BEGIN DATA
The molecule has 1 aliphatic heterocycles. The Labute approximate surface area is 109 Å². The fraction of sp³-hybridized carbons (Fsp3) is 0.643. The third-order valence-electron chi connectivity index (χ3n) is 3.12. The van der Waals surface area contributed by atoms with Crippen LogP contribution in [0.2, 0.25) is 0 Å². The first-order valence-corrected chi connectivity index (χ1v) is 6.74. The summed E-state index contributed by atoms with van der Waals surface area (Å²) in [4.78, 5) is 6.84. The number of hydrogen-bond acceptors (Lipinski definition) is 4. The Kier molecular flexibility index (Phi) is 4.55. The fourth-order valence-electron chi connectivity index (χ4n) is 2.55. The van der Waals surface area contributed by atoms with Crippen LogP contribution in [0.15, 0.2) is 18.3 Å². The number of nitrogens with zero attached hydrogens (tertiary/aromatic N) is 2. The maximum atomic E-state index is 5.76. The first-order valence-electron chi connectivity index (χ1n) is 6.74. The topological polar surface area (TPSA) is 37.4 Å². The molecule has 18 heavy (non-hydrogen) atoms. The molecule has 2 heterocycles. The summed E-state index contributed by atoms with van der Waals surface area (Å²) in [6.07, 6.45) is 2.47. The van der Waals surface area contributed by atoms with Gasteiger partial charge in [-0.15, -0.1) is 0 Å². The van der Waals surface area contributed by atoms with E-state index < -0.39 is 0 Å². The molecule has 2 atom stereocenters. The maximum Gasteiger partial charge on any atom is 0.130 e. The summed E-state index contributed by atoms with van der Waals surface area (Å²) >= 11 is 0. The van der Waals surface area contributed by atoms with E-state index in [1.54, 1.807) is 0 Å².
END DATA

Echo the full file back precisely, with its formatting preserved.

The molecule has 1 aliphatic heterocycles. The Labute approximate surface area is 109 Å². The fraction of sp³-hybridized carbons (Fsp3) is 0.643. The third-order valence-electron chi connectivity index (χ3n) is 3.12. The van der Waals surface area contributed by atoms with Crippen LogP contribution in [0.2, 0.25) is 0 Å². The first-order valence-corrected chi connectivity index (χ1v) is 6.74. The summed E-state index contributed by atoms with van der Waals surface area (Å²) in [4.78, 5) is 6.84. The number of hydrogen-bond acceptors (Lipinski definition) is 4. The Kier molecular flexibility index (Phi) is 4.55. The fourth-order valence-electron chi connectivity index (χ4n) is 2.55. The van der Waals surface area contributed by atoms with Crippen LogP contribution in [0.15, 0.2) is 18.3 Å². The number of nitrogens with zero attached hydrogens (tertiary/aromatic N) is 2. The maximum atomic E-state index is 5.76. The first-order valence-electron chi connectivity index (χ1n) is 6.74. The topological polar surface area (TPSA) is 37.4 Å². The molecule has 18 heavy (non-hydrogen) atoms. The molecule has 2 heterocycles. The summed E-state index contributed by atoms with van der Waals surface area (Å²) in [6.07, 6.45) is 2.47. The van der Waals surface area contributed by atoms with Gasteiger partial charge in [-0.15, -0.1) is 0 Å². The van der Waals surface area contributed by atoms with E-state index < -0.39 is 0 Å². The molecule has 2 atom stereocenters. The maximum Gasteiger partial charge on any atom is 0.130 e. The summed E-state index contributed by atoms with van der Waals surface area (Å²) >= 11 is 0. The van der Waals surface area contributed by atoms with E-state index in [1.54, 1.807) is 0 Å².